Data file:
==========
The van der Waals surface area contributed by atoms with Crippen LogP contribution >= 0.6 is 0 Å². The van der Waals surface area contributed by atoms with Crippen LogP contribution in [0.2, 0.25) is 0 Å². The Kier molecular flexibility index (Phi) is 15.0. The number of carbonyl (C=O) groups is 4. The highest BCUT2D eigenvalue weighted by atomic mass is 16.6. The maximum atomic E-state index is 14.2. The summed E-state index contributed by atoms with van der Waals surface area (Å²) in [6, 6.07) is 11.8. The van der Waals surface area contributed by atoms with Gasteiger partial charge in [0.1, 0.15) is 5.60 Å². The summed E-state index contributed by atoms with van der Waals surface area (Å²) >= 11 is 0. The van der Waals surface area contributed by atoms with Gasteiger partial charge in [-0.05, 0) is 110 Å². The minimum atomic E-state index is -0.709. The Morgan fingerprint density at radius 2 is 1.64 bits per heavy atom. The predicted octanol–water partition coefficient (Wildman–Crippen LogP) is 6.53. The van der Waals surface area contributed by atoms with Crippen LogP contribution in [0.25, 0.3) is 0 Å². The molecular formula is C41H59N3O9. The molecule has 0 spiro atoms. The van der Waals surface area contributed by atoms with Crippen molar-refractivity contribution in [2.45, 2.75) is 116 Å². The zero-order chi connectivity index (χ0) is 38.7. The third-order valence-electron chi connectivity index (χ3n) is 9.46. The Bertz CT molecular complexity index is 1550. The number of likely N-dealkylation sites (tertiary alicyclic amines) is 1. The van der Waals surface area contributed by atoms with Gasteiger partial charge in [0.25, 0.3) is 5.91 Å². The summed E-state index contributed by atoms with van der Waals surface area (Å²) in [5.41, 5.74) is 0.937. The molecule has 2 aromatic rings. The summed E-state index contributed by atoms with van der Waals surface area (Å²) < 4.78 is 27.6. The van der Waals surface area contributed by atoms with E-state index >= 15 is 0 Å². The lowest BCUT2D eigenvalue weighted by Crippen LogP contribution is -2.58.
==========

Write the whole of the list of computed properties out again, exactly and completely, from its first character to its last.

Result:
The van der Waals surface area contributed by atoms with Crippen LogP contribution >= 0.6 is 0 Å². The van der Waals surface area contributed by atoms with Crippen LogP contribution in [0.2, 0.25) is 0 Å². The Kier molecular flexibility index (Phi) is 15.0. The number of carbonyl (C=O) groups is 4. The highest BCUT2D eigenvalue weighted by atomic mass is 16.6. The maximum atomic E-state index is 14.2. The summed E-state index contributed by atoms with van der Waals surface area (Å²) in [6, 6.07) is 11.8. The van der Waals surface area contributed by atoms with Gasteiger partial charge in [0.1, 0.15) is 5.60 Å². The summed E-state index contributed by atoms with van der Waals surface area (Å²) >= 11 is 0. The van der Waals surface area contributed by atoms with Gasteiger partial charge in [-0.05, 0) is 110 Å². The minimum atomic E-state index is -0.709. The Morgan fingerprint density at radius 2 is 1.64 bits per heavy atom. The predicted octanol–water partition coefficient (Wildman–Crippen LogP) is 6.53. The van der Waals surface area contributed by atoms with Crippen LogP contribution in [0.25, 0.3) is 0 Å². The molecular formula is C41H59N3O9. The molecule has 0 spiro atoms. The van der Waals surface area contributed by atoms with Crippen molar-refractivity contribution in [2.45, 2.75) is 116 Å². The zero-order chi connectivity index (χ0) is 38.7. The third-order valence-electron chi connectivity index (χ3n) is 9.46. The Bertz CT molecular complexity index is 1550. The number of likely N-dealkylation sites (tertiary alicyclic amines) is 1. The van der Waals surface area contributed by atoms with Gasteiger partial charge in [0.25, 0.3) is 5.91 Å². The summed E-state index contributed by atoms with van der Waals surface area (Å²) in [5.41, 5.74) is 0.937. The molecule has 2 aromatic rings. The summed E-state index contributed by atoms with van der Waals surface area (Å²) < 4.78 is 27.6. The van der Waals surface area contributed by atoms with E-state index >= 15 is 0 Å². The lowest BCUT2D eigenvalue weighted by Crippen LogP contribution is -2.58.